torsdag 7. januar 2021

India self-isolates as China's economic might enfeebles West

On Dec. 31, the European Union and China agreed to an investment treaty that will improve access to each other's markets. The Comprehensive Agreement on Investment, clinched after seven years of arduous negotiation, could potentially boost trade and investment between the EU and China by billions of dollars. The deal, which still needs to be ratified by the European Parliament, has already faced criticism within the EU over long-standing human rights concerns in China and from officials in the incoming U.S. administration of President-elect Joe Biden pushing for a united front on China.

This is a far cry from what many Western leaders were saying after the outbreak of the COVID-19 pandemic. At that time, it appeared that Western nations might forge common cause and stare down China, both for being less than forthcoming about the spread of the virus which originated in the Chinese city of Wuhan and unresolved tensions over the widely held belief in Western capitals that China is an unfair trader.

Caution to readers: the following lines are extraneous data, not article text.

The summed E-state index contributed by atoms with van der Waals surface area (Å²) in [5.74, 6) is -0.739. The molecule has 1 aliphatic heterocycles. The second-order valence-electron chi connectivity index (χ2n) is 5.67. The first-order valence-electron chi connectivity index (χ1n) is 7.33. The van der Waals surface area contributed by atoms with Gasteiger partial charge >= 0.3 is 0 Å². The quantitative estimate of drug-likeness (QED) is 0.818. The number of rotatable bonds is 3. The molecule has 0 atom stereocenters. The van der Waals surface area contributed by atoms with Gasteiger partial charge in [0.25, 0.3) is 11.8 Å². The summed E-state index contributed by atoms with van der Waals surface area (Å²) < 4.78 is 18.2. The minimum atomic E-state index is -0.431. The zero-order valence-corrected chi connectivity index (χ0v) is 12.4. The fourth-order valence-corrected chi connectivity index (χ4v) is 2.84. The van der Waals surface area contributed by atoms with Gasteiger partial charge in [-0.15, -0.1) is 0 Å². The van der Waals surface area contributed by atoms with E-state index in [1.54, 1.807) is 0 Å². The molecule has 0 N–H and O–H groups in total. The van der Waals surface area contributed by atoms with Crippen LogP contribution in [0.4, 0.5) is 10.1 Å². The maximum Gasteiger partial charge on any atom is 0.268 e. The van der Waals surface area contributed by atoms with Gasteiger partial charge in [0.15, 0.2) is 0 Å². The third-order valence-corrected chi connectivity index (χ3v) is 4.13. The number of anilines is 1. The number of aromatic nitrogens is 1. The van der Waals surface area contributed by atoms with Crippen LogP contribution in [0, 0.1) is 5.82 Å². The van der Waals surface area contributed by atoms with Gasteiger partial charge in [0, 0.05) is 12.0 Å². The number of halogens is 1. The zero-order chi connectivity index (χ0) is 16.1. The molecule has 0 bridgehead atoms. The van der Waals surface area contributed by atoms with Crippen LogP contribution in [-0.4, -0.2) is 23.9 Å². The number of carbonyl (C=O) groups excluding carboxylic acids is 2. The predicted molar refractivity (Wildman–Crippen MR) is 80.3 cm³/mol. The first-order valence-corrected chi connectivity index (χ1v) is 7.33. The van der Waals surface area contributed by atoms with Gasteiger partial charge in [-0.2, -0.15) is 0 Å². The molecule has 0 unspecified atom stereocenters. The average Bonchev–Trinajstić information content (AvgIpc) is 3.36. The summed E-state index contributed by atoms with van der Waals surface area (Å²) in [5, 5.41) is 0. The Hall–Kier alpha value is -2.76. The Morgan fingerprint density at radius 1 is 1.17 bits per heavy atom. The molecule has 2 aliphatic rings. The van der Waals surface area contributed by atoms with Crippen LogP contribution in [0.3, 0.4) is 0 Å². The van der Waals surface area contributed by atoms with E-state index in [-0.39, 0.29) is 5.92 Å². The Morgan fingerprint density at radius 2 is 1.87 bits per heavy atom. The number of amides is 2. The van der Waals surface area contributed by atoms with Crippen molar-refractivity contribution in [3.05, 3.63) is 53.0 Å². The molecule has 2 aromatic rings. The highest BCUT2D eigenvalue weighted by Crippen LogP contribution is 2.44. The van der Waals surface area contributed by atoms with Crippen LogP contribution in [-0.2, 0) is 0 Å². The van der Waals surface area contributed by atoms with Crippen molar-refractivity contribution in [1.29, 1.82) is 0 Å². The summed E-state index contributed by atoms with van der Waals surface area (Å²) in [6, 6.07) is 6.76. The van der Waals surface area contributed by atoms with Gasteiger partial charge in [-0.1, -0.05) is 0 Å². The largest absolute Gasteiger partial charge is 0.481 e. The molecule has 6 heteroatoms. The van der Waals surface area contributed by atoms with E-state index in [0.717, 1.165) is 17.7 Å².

So what changed? For the EU, commercial advantage clearly won out over its much-vaunted commitment to human rights and fair trade. Especially after the U.S. secured its phase one deal with China, reality sunk in, and Brussels and Berlin realized that the European trading bloc might increasingly be frozen out of global supply chains which, despite everything, are still largely China-based.